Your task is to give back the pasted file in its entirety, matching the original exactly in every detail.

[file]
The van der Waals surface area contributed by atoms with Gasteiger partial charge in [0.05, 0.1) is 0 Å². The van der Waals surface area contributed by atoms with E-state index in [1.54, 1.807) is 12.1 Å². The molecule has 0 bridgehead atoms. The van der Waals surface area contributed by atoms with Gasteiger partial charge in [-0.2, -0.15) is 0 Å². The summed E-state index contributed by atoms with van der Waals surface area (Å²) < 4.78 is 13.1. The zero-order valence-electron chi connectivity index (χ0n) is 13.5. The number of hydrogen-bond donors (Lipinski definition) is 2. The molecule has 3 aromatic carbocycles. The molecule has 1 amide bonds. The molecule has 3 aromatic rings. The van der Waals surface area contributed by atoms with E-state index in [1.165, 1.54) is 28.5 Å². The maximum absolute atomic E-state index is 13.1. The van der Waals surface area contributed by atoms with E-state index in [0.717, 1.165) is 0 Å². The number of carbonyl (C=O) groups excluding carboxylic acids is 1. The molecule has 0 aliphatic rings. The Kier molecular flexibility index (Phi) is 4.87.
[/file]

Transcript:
The van der Waals surface area contributed by atoms with Gasteiger partial charge in [0.05, 0.1) is 0 Å². The van der Waals surface area contributed by atoms with E-state index in [1.54, 1.807) is 12.1 Å². The molecule has 0 bridgehead atoms. The van der Waals surface area contributed by atoms with Gasteiger partial charge in [-0.2, -0.15) is 0 Å². The summed E-state index contributed by atoms with van der Waals surface area (Å²) < 4.78 is 13.1. The zero-order valence-electron chi connectivity index (χ0n) is 13.5. The number of hydrogen-bond donors (Lipinski definition) is 2. The molecule has 3 aromatic carbocycles. The molecule has 1 amide bonds. The molecule has 3 aromatic rings. The van der Waals surface area contributed by atoms with E-state index in [1.165, 1.54) is 28.5 Å². The maximum absolute atomic E-state index is 13.1. The van der Waals surface area contributed by atoms with E-state index in [0.717, 1.165) is 0 Å². The number of carbonyl (C=O) groups excluding carboxylic acids is 1. The molecule has 0 aliphatic rings. The Kier molecular flexibility index (Phi) is 4.87.